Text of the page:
Dove Asks Women to Choose: Beautiful or Average?

Credits: Photo - Sarah G. Schmidt, Styling - Sarah G Schmidt, Location - Sarah G Schmidt's home


Given the choice between 2 doors would you choose “average” or “beautiful?” That was Dove’s latest campaign's challenge in #choosebeautiful where it explored how women feel about themselves. In 5 major cities: Delhi, London and Sao Paulo, San Francisco, and Shanghai Dove constructed signs above the only two entrances into city buildings. Women self-selected and walked through either the “Average” or “Beautiful” door. Hidden cameras caught the footage. After making their decision and walking through one of the two doors, some of the women provided rationale why they chose what they chose and what that decision brought into focus. Many felt regret as they knew they had opted out of choosing beautiful. They acknowledged that they chose for themselves and it’s telling.

I believe I am speaking for many when I say self confidence is paramount to building a positive self image and yet the statics for confidence are alarming low. Canadian Living reports the following:

“Girls as young as six can fret about their figures. But typically they begin to worry about their weight between the ages of nine and eleven. By age eleven, 37 per cent of Canadian girls say they would change how they look if they could, and 21 per cent say they need to lose weight.” 

Let’s read that again. As early as grade three over 1/3 of Canadian girls are not only thinking about, but are unsatisfied with their looks and/or weight. These are kids. It’s so sad and, I think, somewhat avoidable. But it’s real and it’s happening.

I tried to put it in perspective for myself. I am one of six kids. Five of us are female. That means up to two of my siblings don’t like what they see in the mirror. It was hard for me to write that sentence. Excruciating really. I get physically upset because their beauty is so apparent to me, I cannot possibly fathom how they could even entertain anything different. But the statistics would challenge me to think again.

Many criticize Dove for selling beauty products that advertise the altering affects of its beauty products while at the same time asking women to accept and love their looks. I can see how that might be seen as hypocritical. Something along the lines of, “How dare a beauty product company tell me that I need to think better of myself? They’re the ones selling me the crap and telling me I should want it.” The marketer in me says, tell a brand how you feel about them by either buying their products or not. Show then just how you feel with your hard-earned money. And spend that money wisely. They only way to make it stop, should you be inclined, is to not buy, click or talk.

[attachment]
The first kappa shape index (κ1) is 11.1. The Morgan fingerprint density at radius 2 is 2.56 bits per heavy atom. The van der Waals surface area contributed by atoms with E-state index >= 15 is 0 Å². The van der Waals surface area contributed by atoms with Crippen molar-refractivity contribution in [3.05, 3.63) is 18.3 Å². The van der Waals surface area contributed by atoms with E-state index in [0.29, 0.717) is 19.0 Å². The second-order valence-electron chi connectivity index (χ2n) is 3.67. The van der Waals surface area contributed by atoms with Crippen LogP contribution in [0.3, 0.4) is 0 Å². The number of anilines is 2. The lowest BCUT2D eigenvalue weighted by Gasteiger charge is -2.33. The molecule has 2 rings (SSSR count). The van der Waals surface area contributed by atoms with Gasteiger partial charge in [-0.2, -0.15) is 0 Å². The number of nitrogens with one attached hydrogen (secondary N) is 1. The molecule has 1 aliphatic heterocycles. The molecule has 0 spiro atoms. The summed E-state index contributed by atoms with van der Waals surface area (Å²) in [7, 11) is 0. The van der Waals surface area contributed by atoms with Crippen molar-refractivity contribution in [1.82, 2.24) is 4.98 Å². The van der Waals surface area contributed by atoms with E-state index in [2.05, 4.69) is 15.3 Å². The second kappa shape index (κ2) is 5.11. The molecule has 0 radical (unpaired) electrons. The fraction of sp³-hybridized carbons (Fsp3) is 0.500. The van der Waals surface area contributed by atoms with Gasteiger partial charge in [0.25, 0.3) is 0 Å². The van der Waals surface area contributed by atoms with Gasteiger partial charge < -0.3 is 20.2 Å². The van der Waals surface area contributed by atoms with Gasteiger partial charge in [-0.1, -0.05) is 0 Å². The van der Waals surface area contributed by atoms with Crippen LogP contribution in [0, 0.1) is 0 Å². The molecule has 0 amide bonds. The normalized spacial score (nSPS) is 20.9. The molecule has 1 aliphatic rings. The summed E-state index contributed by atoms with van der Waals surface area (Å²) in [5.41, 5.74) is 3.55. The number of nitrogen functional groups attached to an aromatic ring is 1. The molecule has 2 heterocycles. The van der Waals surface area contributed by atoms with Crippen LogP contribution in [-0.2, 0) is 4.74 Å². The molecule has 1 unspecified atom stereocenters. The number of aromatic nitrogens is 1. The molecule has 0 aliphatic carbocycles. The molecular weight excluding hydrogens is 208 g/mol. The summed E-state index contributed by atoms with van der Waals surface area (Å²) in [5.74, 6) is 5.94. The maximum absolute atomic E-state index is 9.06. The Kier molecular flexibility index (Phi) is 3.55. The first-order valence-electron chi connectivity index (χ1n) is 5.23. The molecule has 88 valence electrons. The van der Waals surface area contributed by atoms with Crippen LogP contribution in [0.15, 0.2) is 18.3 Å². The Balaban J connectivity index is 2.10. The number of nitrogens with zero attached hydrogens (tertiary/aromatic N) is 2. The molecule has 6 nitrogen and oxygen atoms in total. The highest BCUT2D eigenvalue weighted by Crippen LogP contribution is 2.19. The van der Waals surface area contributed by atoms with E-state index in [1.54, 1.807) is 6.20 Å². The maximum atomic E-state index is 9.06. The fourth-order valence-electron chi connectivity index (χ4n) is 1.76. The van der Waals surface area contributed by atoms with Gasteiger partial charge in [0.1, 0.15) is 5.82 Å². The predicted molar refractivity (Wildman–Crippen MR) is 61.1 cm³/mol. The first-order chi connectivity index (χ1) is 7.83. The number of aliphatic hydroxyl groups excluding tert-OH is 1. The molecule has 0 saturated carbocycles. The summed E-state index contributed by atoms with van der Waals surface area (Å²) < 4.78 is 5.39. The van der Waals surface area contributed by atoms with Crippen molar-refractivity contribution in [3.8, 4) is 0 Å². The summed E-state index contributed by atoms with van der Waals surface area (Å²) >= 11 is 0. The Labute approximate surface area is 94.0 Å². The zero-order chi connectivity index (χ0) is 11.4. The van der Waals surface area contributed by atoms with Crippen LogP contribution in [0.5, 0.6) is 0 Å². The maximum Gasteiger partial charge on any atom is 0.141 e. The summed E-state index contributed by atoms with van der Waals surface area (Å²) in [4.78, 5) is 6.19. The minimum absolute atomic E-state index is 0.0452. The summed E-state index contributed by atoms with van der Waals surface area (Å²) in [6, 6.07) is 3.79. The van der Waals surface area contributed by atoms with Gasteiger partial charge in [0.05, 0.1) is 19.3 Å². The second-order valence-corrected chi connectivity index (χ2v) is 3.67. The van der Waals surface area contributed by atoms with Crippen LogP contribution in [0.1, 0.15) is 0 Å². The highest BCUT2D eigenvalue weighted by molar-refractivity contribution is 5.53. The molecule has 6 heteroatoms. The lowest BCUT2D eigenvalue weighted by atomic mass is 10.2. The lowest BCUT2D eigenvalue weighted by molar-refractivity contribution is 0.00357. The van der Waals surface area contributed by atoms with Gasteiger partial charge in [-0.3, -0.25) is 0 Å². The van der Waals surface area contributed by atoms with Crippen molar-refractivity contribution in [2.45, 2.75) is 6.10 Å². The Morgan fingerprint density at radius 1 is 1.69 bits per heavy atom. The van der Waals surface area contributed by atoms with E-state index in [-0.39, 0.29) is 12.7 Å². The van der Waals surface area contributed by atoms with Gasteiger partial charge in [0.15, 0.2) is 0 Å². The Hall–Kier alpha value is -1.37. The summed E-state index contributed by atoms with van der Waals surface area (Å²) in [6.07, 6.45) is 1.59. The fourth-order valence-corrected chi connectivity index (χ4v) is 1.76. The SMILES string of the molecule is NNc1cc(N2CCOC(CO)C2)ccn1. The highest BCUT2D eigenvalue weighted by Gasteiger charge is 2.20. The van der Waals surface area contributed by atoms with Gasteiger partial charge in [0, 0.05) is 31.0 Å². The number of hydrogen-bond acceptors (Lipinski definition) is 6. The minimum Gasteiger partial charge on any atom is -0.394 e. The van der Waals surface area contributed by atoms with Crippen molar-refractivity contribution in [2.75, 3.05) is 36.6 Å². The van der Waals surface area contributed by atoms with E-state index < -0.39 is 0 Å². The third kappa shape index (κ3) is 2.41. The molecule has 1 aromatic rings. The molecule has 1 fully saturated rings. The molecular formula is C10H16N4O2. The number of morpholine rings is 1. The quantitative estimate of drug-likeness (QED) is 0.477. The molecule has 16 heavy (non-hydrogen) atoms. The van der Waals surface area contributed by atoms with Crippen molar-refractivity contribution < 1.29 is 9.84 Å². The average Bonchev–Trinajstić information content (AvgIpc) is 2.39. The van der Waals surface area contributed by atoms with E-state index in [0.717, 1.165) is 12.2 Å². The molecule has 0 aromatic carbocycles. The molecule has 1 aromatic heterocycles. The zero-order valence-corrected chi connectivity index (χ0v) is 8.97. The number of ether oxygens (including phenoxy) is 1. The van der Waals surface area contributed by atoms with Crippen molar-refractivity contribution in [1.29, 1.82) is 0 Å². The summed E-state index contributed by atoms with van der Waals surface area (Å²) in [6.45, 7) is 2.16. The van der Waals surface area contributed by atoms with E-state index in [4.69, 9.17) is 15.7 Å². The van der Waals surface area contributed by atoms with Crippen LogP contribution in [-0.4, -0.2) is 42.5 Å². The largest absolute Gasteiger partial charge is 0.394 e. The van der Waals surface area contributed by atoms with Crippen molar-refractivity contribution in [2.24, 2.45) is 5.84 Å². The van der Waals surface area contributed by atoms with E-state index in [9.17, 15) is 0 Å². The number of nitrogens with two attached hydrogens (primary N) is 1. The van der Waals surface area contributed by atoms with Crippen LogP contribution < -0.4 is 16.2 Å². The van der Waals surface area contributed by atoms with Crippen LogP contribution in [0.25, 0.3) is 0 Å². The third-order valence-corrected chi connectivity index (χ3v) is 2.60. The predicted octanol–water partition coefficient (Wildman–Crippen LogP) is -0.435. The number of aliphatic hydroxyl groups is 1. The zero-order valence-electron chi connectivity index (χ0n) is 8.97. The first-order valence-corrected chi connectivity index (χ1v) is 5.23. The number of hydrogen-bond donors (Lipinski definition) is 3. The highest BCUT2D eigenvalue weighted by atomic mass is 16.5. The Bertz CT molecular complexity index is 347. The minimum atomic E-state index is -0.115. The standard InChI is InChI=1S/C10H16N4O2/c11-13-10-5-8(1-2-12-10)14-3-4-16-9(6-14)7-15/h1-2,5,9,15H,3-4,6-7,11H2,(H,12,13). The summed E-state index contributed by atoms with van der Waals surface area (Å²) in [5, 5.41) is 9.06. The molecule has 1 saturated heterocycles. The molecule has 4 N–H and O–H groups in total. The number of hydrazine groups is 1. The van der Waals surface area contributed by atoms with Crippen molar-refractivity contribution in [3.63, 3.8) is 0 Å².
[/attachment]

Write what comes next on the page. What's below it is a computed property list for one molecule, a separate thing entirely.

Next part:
For me, I’ve seen beauty products as means to exploration and empowerment rather than a crippling gender-based necessity. For me it has nothing to do with identifying female and doing typically female things. It’s about choosing what products I experiment with and support. My body, my choice. Often I choose Dove.

Further, playing with products has helped me feel in control of how I choose to put myself together. How every morning I walk out of the door looking they way I want. I know that how I looked yesterday and tomorrow don’t matter. It’s just about how I want to show up today. It can be fun, dramatic, simple and, above all else, liberating.

Regardless of how one personally feels, I argue that the key takeaway of this campaign is that it’s getting us talking. Once we are able to talk about standards of beauty, argue the merits for and against the topic or a particular point of view, we are making progress. We are, at the very least, evaluating it, processing it and offering our thoughts and opinions about it. I think it’s really rad when we people dig deep, perhaps into research, to help form views. I hope, too, in that squishy, exploration phase that we are seeing what’s out there for support. Most importantly, it may make us look inside ourselves and reflect a bit about how we feel about "me." Now, if we're really going all out on this the magical self-esteem-unicorn that I wish for others to consider is, “What example am I setting for others around me?” Not just girls, but boys too. Really it's about all persons trying to find their place in this world and express themselves outwardly and feeling supported.

Generation after generation, we hand down social norms. The heretics challenge the outdated norms to make positive progress. We may stumble here and there but by and large it feels forward. Let’s challenge the statistics and create a reason to get new data on beauty and confidence. Let's build people up.

It seems we are able to #choosebeautiful for others more quickly than we can for ourselves. Why not challenge yourself today and #choosebeautiful when you look in the mirror? If you do, I promise you that no one can take that from you.